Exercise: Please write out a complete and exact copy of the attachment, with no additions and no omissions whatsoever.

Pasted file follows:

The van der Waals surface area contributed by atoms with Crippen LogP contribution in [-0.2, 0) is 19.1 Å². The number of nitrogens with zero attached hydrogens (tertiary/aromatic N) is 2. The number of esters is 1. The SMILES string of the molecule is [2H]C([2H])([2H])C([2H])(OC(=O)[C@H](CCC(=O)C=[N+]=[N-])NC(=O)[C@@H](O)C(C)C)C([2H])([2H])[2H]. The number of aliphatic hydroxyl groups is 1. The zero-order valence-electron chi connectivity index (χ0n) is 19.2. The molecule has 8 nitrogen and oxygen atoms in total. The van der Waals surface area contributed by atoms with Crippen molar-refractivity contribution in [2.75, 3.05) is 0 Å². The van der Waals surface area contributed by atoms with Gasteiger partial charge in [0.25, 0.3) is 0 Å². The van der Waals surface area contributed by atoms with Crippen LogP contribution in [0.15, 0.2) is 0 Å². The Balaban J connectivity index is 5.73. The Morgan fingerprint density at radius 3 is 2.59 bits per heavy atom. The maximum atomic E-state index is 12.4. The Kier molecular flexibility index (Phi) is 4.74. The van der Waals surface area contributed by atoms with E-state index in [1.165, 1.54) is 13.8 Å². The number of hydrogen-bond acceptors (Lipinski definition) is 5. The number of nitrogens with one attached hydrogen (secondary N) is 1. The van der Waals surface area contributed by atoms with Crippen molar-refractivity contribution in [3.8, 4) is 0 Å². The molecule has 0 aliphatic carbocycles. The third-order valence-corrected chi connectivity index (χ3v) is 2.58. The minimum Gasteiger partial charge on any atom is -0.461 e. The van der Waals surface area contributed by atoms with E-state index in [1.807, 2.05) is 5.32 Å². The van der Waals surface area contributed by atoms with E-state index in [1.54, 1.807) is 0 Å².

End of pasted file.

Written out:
The van der Waals surface area contributed by atoms with Crippen LogP contribution in [-0.2, 0) is 19.1 Å². The number of nitrogens with zero attached hydrogens (tertiary/aromatic N) is 2. The number of esters is 1. The SMILES string of the molecule is [2H]C([2H])([2H])C([2H])(OC(=O)[C@H](CCC(=O)C=[N+]=[N-])NC(=O)[C@@H](O)C(C)C)C([2H])([2H])[2H]. The number of aliphatic hydroxyl groups is 1. The zero-order valence-electron chi connectivity index (χ0n) is 19.2. The molecule has 8 nitrogen and oxygen atoms in total. The van der Waals surface area contributed by atoms with Crippen molar-refractivity contribution in [2.75, 3.05) is 0 Å². The van der Waals surface area contributed by atoms with Gasteiger partial charge in [0.25, 0.3) is 0 Å². The van der Waals surface area contributed by atoms with Crippen LogP contribution in [0.15, 0.2) is 0 Å². The Balaban J connectivity index is 5.73. The Morgan fingerprint density at radius 3 is 2.59 bits per heavy atom. The maximum atomic E-state index is 12.4. The Kier molecular flexibility index (Phi) is 4.74. The van der Waals surface area contributed by atoms with E-state index in [1.165, 1.54) is 13.8 Å². The number of hydrogen-bond acceptors (Lipinski definition) is 5. The number of nitrogens with one attached hydrogen (secondary N) is 1. The van der Waals surface area contributed by atoms with Crippen molar-refractivity contribution in [3.8, 4) is 0 Å². The molecule has 0 aliphatic carbocycles. The third-order valence-corrected chi connectivity index (χ3v) is 2.58. The minimum Gasteiger partial charge on any atom is -0.461 e. The van der Waals surface area contributed by atoms with E-state index in [1.807, 2.05) is 5.32 Å². The van der Waals surface area contributed by atoms with E-state index in [1.54, 1.807) is 0 Å².